How Cloud Interoperability Became a Critical Approach in Fighting COVID-19

How Cloud Interoperability Became a Critical Approach in Fighting COVID-19

July 24, 2020 Off By Hoofer
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Cloud interoperability refers to the ability of different cloud providers’ platforms to communicate and share information. It’s been a growing priority for a while but has come into the spotlight while health care systems have been fighting COVID-19. Here’s a look at how making clouds compatible across services could help patients and providers alike. 

Google Offers a Health Care API for Better Interoperability

It’s easy to understand how a lack of interoperability could pose problems for anyone who moves around and needs to access medical care away from home. Imagine a scenario where a person travels to see a loved one who lives on the other side of the country and requires a hospital stay while away, but the out-of-town facility can’t see that individual’s medical records. 

Google launched a health care-specific cloud API in 2018 that can overcome that obstacle and others. It offers electronic health record integration and even has a machine learning aspect that can suggest possible diagnoses for patients based on the data provided. This option helps medical facilities break out of data silos that could otherwise hinder them.

Interoperability alone will not solve the COVID-19 crisis. However, it could make it easier for health care providers to do their jobs without running into technological roadblocks. 

Interoperability Platforms Can Streamline Care Approaches

Some health care brands also realize that effectively fighting COVID-19 means giving medical providers the tools they need to choose and facilitate the best approaches to caring for their patients. Options exist that provide a single dashboard for all incoming and outgoing patient documents, including cloud faxes. 

Having such solutions available removes the barriers that could otherwise slow down care. Having relevant information at their fingertips also enables providers to stay well-equipped when providing telemedicine – an option that’s exceptionally important for people who need to isolate themselves as much as possible during the pandemic. 

Businesses of all kinds will likely look at security differently in the post-COVID-19 world. Keeping things secure is especially important with health data.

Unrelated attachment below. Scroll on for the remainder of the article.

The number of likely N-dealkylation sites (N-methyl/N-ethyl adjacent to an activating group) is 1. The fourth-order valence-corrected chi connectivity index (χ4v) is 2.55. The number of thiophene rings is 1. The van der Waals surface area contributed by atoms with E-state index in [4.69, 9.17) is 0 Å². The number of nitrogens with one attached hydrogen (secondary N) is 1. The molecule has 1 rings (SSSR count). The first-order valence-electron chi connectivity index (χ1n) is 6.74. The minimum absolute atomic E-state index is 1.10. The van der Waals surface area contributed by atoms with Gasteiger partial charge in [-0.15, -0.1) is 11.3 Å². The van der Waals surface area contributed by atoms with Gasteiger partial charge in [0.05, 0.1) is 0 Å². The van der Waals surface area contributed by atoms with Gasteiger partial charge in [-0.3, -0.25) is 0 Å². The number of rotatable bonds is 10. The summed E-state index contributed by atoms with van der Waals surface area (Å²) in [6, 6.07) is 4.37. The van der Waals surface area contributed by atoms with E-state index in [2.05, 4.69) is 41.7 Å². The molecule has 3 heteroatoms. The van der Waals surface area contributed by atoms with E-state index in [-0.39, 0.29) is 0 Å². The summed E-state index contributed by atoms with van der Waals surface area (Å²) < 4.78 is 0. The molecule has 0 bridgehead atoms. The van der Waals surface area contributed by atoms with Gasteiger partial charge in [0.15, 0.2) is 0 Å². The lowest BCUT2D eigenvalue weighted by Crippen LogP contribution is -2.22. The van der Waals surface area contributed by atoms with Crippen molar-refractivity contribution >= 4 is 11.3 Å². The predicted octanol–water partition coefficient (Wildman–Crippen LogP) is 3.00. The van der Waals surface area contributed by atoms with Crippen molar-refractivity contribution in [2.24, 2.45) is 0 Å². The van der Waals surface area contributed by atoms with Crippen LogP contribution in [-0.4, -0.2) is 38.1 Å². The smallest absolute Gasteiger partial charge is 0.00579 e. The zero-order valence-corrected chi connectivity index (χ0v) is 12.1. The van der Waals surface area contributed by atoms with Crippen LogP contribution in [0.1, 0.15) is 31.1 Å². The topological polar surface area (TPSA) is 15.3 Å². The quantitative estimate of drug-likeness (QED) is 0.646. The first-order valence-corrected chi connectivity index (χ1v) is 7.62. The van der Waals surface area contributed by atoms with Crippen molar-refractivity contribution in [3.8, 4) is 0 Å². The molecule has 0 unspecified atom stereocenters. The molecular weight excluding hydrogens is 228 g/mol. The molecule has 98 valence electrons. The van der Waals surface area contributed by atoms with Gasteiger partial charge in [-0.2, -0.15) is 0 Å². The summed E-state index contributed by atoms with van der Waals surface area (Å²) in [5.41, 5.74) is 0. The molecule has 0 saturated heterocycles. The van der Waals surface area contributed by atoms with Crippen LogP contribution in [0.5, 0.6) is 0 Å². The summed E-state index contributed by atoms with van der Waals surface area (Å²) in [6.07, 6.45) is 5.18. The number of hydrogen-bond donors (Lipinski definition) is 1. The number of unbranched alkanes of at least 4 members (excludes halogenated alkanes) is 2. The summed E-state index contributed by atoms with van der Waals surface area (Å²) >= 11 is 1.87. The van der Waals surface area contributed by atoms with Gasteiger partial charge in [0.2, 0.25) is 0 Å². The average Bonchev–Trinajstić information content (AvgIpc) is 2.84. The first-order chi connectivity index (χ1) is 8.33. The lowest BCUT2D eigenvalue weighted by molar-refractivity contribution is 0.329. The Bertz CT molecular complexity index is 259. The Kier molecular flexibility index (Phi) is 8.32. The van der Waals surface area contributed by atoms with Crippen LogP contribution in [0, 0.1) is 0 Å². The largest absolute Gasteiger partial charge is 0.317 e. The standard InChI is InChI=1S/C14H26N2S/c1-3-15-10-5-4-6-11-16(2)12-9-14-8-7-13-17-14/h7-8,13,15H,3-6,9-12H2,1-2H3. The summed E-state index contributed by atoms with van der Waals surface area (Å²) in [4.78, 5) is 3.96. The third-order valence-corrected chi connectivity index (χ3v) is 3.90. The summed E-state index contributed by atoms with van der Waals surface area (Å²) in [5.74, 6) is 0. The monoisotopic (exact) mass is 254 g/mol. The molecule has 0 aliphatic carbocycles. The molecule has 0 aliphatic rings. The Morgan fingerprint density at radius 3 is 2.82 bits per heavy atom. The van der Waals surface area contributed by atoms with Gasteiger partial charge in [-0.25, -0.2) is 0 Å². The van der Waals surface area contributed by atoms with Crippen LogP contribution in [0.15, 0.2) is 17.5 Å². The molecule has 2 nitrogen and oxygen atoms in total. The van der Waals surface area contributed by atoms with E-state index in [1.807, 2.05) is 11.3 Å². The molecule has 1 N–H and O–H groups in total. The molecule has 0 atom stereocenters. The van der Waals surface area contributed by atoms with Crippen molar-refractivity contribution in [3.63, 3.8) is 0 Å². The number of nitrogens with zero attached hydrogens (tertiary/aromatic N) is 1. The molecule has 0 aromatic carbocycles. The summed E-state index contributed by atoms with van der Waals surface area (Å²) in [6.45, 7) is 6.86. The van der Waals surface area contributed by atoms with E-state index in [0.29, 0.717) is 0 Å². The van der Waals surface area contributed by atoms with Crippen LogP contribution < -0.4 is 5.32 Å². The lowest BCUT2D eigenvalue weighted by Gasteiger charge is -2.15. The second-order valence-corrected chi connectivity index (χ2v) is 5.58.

Companies must quickly assess and fortify their security landscapes, especially with more employees working from home. Cloud interoperability is a worthy milestone in general, but it must happen in ways that keep people’s medical information safe.

We Cannot Wait for Improved Cloud Interoperability

Another reason why cloud interoperability is so important now is that the lack of complete data can carry over into the test results and case numbers provided to the relevant localities. Public health researchers created a three-part plan to support interoperability and data exchange. They pointed out that having accurate information and the ability to share it could help health experts rapidly identify hot spots and new patterns of spread. 

Medical professionals recognize the need for scalable and highly secure storage cloud solutions. Many people became especially dependent on the cloud for other reasons during the pandemic, such as to connect with colleagues remotely or stay entertained. 

In the health care field, cloud functionality could become a matter of life and death in some circumstances. It could also directly support medical progress. A newly available data collection cloud service caters to clinical trials by gathering information from multiple sources and importing it into a single platform. It’s in use now during ongoing work to find a COVID-19 vaccine, and the tool could facilitate spotting and tracking efficacy and safety trends. 

Improved Cloud Services for Fighting COVID-19 Now and Later

Health authorities remain unsure of how long COVID-19 will stay a public health threat. They do know that information access is crucial for helping medical experts administer care and understand more about the virus. Storing data in the cloud is only one step to helping people get the data they need.

Tapping into cloud data regardless of which provider or entity stores it is also essential. Technological advancements and concentrated, collaborative efforts are helping that happen.


About the Author

Kayla Matthews

Kayla Matthews is a tech-loving blogger who writes and edits Follow her on Twitter @productibytes to read all of her latest posts!